before marketing. Also, adequate directions for use needed to be on
package and made first mention of "use by instruction from physician
only"-- in other words, prescription vs. non-prescription
Amendments (1962)-- It wasn't until 1962, on the heels of the
Thalidomide situation (a drug given to pregnant women for morning
sickness that caused severe birth defects), that amendments were added stating that a drug had to be
effective for what it was intended and that approval had to be given
before trials on humans could be conducted, thus creating the Food
and Drug Administration (FDA). Investigation of
existing drugs' effectiveness began in 1964-- by 1974, 6133 drugs had been
removed for ineffectiveness. This is important because it marks
direct involvement of the federal government in the safety and
effectiveness of a product-- a much more activist stance than in
1900. We now take for granted that a drug or medical device has
passed such scrutiny. It is, however, quite recent in our history.
Drug Abuse Control Amendments-- referred to
amphetamines, barbiturates and LSD (added in 1968) as "dangerous drugs" and allowed for FDA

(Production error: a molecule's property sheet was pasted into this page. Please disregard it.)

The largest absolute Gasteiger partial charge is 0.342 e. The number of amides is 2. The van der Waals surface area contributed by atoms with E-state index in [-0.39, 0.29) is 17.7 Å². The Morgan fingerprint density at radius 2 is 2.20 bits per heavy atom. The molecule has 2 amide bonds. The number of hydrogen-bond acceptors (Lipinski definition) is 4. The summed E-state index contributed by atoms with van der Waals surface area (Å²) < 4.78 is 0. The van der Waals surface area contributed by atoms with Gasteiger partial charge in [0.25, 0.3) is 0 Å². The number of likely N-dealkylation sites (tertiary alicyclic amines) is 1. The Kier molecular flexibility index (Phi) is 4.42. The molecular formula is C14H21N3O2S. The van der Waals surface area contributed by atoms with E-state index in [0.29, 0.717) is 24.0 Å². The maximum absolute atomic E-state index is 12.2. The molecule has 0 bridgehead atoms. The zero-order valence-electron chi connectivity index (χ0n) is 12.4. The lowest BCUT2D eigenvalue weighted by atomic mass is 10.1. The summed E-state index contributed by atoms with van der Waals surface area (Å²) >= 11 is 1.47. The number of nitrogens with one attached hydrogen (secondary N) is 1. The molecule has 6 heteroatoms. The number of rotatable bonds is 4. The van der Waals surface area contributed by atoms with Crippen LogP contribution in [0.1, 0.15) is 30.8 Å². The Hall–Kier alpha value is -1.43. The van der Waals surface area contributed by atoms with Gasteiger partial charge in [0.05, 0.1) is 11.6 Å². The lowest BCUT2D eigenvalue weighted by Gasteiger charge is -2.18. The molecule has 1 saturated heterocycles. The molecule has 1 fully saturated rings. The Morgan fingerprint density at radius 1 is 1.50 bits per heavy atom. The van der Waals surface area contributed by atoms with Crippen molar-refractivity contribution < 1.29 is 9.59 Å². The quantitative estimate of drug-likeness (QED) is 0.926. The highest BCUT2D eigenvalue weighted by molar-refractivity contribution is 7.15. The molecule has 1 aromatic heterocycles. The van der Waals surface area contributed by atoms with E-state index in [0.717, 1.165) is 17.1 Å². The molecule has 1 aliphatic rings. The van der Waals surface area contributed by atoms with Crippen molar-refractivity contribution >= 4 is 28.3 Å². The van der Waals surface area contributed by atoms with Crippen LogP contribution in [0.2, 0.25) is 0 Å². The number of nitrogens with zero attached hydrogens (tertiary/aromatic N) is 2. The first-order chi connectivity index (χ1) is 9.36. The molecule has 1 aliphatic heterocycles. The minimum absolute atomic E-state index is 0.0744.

to recommend to Department of Health, Education, and Welfare to control them
and other drugs that may later be deemed a problem. This is the
first direct prohibition of a drug decreed by the Federal Gov.
The last "dry" state (Mississippi) went
"wet" in 1966.
Comprehensive Drug Abuse Prevention and Control Act of 1970
(Controlled Substance Act of 1970)-- Specifically stated that drugs under
act were now under Federal jurisdiction and dealt with both narcotics and
other "dangerous" drugs. Also dealt with prevention and
treatment. Treated marijuana differently-- making a separate
commission to study this and report in 1972. Continuing
with the trend started in 1965, and in contrast to early acts, this one was to control
drugs directly, not through taxes-- moving enforcement out of Treasury to
Justice and established the Drug Enforcement Agency (DEA). Attorney General in charge of enforcement; but Health,
Education, and Welfare (through the FDA) in
charge of defining what needs to be controlled, considering:
1) pharmacologic actions
2) other scientific knowledge about it and related
3) risk to public health
4) dependence (psychic or physiologic) potential
5) whether the drug was a pre-curser for other drugs
Alcohol, nicotine, and caffeine excluded.
The 1970 Controlled Substances Act brought
about our current approach to drugs. Addiction and drug use are now
squarely in a behavioral realm with the government's role being in
enforcement. The laws that followed 1970 have been to strengthen or
expand the Controlled Substances Act:
Marijuana recommended to be downgraded to